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Woodrow Wilson
President of the United StatesPresidencyFirst Term1912 campaignElection1st InaugurationWomen's suffrage Suffrage
Suffrage
paradeThe New Freedom Silent Sentinels Federal Reserve Act Clayton Antitrust
A

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George Edmund Haynes
George Edmund Haynes (1881-1959/1960) was a sociology scholar and federal civil servant, a co-founder and first executive director of the National Urban League, serving 1911 to 1918.[1][2][3] A graduate of Fisk University, he earned a master's degree at Yale University,[1] and was the first African American to earn a doctorate degree from Columbia University, where he completed one in sociology. During the Woodrow Wilson administration, Haynes was appointed in 1918 as director of the newly established Division of Negro Economics in the Department of Labor, as part of an effort by the Democratic administration to build support from blacks for the war effort. (They had been disfranchised by Democratic-dominated state governments across the South around the turn of the 20th century)
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United States Department Of Labor
The United States Department of Labor
United States Department of Labor
(DOL) is a cabinet-level department of the U.S. federal government responsible for occupational safety, wage and hour standards, unemployment insurance benefits, reemployment services, and some economic statistics; many U.S. states also have such departments. The department is headed by the U.S. Secretary of Labor. The purpose of the Department of Labor is to foster, promote, and develop the wellbeing of the wage earners, job seekers, and retirees of the United States; improve working conditions; advance opportunities for profitable employment; and assure work-related benefits and rights. In carrying out this mission, the Department of Labor administers and enforces more than 180 federal laws and thousands of federal regulations
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Chicago Daily News
The Chicago
Chicago
Daily News was an afternoon daily newspaper in the midwestern United States, published between 1876 and 1978 in Chicago, Illinois.[1]Contents1 History1.1 Independent newspaper 1.2 Knight Newspapers
Knight Newspapers
and Field Enterprises2 Pulitzer Prizes 3 References 4 Further reading 5 External linksHistory[edit]Daily News BuildingThe Daily News was founded by Melville E. Stone, Percy Meggy, and William Dougherty in 1875 and began publishing early the next year. It strove for mass readership in contrast with its primary competitor, the Chicago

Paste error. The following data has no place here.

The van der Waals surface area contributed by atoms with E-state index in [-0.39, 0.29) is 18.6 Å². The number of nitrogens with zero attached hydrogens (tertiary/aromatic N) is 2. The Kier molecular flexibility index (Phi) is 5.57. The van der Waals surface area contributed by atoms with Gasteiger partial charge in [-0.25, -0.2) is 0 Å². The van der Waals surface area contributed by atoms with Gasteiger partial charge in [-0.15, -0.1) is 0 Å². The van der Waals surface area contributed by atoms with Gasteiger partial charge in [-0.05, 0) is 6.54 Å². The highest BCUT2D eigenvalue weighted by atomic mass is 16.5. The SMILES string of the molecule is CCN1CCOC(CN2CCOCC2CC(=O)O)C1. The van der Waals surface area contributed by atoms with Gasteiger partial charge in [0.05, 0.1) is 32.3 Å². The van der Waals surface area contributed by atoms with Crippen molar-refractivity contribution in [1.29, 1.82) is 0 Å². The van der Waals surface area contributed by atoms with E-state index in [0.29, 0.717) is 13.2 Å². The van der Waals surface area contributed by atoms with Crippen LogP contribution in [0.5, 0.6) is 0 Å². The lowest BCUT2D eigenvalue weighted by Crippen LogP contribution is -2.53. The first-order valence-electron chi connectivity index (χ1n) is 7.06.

Chicago
Tribune, which was more influential among the city's elites; for many years, the Daily News boasted a 1¢ newsstand price. Byron Andrews, fresh out of Hobart College, was one of the first reporters. Victor F. Lawson
Victor F

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NAACP
Origins of the civil rights movement
Origins of the civil rights movement
· Civil rights movement
Civil rights movement
· Black Power movementPost–civil rights era
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Houston, Texas
Houston
Houston
(/ˈhjuːstən/ ( listen) HYOO-stən) is the most populous city in the U.S. state
U.S. state
of Texas
Texas
and the fourth-most populous city in the United States, with a census-estimated 2016 population of 2.303 million[2] within a land area of 599.59 square miles (1,552.9 km2).[7] It is the largest city in the Southern United States,[8] and the seat of Harris County. Located in Southeast Texas
Texas
near the Gulf of Mexico, it is the principal city of the Greater Houston
Houston
metro area, which is the fifth-most populated MSA in the United States. Houston
Houston
was founded on August 30, 1836, near the banks of Buffalo Bayou (now known as Allen's Landing)[9][10] and incorporated as a city on June 5, 1837
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United States Senate Committee On The Judiciary
The United States Senate
United States Senate
Committee on the Judiciary, informally the Senate Judiciary Committee, is a standing committee of 21 U.S. Senators whose role is to oversee of the Department of Justice (DOJ), consider executive nominations, and review pending legislation.[1][2] The Judiciary Committee's oversight of the DOJ includes all of the agencies under the DOJ's jurisdiction, such as the FBI
FBI
and the Department of Homeland Security
Department of Homeland Security
(DHS). The Committee considers presidential nominations for positions in the DOJ, the Office of National Drug Control Policy, the State Justice Institute, and certain positions in the Department of Commerce
Department of Commerce
and DHS. It is also in charge of holding hearings and investigating judicial nominations to the Supreme Court, the U.S. court of appeals, the U.S